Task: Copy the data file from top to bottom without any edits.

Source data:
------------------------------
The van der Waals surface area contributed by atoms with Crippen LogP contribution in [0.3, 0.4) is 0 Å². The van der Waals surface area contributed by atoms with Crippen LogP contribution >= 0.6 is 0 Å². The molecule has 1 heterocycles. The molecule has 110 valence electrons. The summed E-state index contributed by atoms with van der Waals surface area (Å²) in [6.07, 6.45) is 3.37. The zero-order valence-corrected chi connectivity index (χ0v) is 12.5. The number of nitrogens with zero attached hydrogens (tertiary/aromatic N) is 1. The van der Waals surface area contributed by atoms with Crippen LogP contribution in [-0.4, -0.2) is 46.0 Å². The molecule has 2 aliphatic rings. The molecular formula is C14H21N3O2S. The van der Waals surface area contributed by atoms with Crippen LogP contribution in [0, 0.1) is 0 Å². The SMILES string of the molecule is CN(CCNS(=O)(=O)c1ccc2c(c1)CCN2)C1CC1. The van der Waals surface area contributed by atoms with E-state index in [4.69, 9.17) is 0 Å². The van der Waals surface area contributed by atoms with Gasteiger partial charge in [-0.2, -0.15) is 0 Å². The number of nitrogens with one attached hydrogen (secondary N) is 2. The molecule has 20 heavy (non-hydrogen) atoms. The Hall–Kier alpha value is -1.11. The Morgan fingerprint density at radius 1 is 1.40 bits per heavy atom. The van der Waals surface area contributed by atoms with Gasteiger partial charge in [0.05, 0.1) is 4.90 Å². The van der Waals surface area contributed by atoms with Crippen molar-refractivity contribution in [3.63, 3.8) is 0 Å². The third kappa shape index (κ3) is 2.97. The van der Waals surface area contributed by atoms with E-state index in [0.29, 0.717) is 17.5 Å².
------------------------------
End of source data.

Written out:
The van der Waals surface area contributed by atoms with Crippen LogP contribution in [0.3, 0.4) is 0 Å². The van der Waals surface area contributed by atoms with Crippen LogP contribution >= 0.6 is 0 Å². The molecule has 1 heterocycles. The molecule has 110 valence electrons. The summed E-state index contributed by atoms with van der Waals surface area (Å²) in [6.07, 6.45) is 3.37. The zero-order valence-corrected chi connectivity index (χ0v) is 12.5. The number of nitrogens with zero attached hydrogens (tertiary/aromatic N) is 1. The van der Waals surface area contributed by atoms with Crippen LogP contribution in [-0.4, -0.2) is 46.0 Å². The molecule has 2 aliphatic rings. The molecular formula is C14H21N3O2S. The van der Waals surface area contributed by atoms with Crippen LogP contribution in [0, 0.1) is 0 Å². The SMILES string of the molecule is CN(CCNS(=O)(=O)c1ccc2c(c1)CCN2)C1CC1. The van der Waals surface area contributed by atoms with E-state index in [4.69, 9.17) is 0 Å². The van der Waals surface area contributed by atoms with Gasteiger partial charge in [-0.2, -0.15) is 0 Å². The number of nitrogens with one attached hydrogen (secondary N) is 2. The molecule has 20 heavy (non-hydrogen) atoms. The Hall–Kier alpha value is -1.11. The Morgan fingerprint density at radius 1 is 1.40 bits per heavy atom. The van der Waals surface area contributed by atoms with Gasteiger partial charge in [0.05, 0.1) is 4.90 Å². The van der Waals surface area contributed by atoms with Crippen molar-refractivity contribution in [3.63, 3.8) is 0 Å². The third kappa shape index (κ3) is 2.97. The van der Waals surface area contributed by atoms with E-state index in [0.29, 0.717) is 17.5 Å².